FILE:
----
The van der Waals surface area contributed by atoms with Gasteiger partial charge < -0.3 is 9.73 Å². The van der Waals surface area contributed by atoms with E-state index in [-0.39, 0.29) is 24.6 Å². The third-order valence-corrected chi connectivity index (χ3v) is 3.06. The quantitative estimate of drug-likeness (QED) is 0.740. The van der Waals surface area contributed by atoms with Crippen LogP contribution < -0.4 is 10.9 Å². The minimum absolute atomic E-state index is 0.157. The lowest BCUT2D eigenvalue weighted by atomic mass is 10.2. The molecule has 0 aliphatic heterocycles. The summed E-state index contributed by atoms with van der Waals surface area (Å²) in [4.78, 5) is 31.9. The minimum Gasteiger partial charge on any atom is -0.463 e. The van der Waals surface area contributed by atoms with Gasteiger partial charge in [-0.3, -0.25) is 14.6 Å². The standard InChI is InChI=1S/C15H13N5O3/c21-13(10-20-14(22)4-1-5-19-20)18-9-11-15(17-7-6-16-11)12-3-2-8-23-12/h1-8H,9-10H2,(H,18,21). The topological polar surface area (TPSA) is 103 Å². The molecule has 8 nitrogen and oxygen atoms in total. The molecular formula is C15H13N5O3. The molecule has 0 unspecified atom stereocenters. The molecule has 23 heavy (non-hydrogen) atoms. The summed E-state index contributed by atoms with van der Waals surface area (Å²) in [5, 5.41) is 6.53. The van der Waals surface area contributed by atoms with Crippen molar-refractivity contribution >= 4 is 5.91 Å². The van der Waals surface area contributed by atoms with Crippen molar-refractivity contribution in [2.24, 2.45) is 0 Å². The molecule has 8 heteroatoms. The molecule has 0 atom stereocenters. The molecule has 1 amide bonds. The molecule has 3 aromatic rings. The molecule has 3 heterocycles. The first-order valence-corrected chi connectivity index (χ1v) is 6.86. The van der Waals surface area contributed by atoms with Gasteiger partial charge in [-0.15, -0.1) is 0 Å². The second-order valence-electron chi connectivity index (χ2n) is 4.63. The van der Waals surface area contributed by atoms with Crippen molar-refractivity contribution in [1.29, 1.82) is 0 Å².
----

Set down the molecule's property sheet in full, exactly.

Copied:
The van der Waals surface area contributed by atoms with Gasteiger partial charge < -0.3 is 9.73 Å². The van der Waals surface area contributed by atoms with E-state index in [-0.39, 0.29) is 24.6 Å². The third-order valence-corrected chi connectivity index (χ3v) is 3.06. The quantitative estimate of drug-likeness (QED) is 0.740. The van der Waals surface area contributed by atoms with Crippen LogP contribution < -0.4 is 10.9 Å². The minimum absolute atomic E-state index is 0.157. The lowest BCUT2D eigenvalue weighted by atomic mass is 10.2. The molecule has 0 aliphatic heterocycles. The summed E-state index contributed by atoms with van der Waals surface area (Å²) in [4.78, 5) is 31.9. The minimum Gasteiger partial charge on any atom is -0.463 e. The van der Waals surface area contributed by atoms with Gasteiger partial charge in [-0.3, -0.25) is 14.6 Å². The standard InChI is InChI=1S/C15H13N5O3/c21-13(10-20-14(22)4-1-5-19-20)18-9-11-15(17-7-6-16-11)12-3-2-8-23-12/h1-8H,9-10H2,(H,18,21). The topological polar surface area (TPSA) is 103 Å². The molecule has 8 nitrogen and oxygen atoms in total. The molecular formula is C15H13N5O3. The molecule has 0 unspecified atom stereocenters. The molecule has 23 heavy (non-hydrogen) atoms. The summed E-state index contributed by atoms with van der Waals surface area (Å²) in [5, 5.41) is 6.53. The van der Waals surface area contributed by atoms with Crippen molar-refractivity contribution >= 4 is 5.91 Å². The van der Waals surface area contributed by atoms with Crippen molar-refractivity contribution in [2.24, 2.45) is 0 Å². The molecule has 8 heteroatoms. The molecule has 0 atom stereocenters. The molecule has 1 amide bonds. The molecule has 3 aromatic rings. The molecule has 3 heterocycles. The first-order valence-corrected chi connectivity index (χ1v) is 6.86. The van der Waals surface area contributed by atoms with Gasteiger partial charge in [-0.15, -0.1) is 0 Å². The second-order valence-electron chi connectivity index (χ2n) is 4.63. The van der Waals surface area contributed by atoms with Crippen molar-refractivity contribution in [1.29, 1.82) is 0 Å².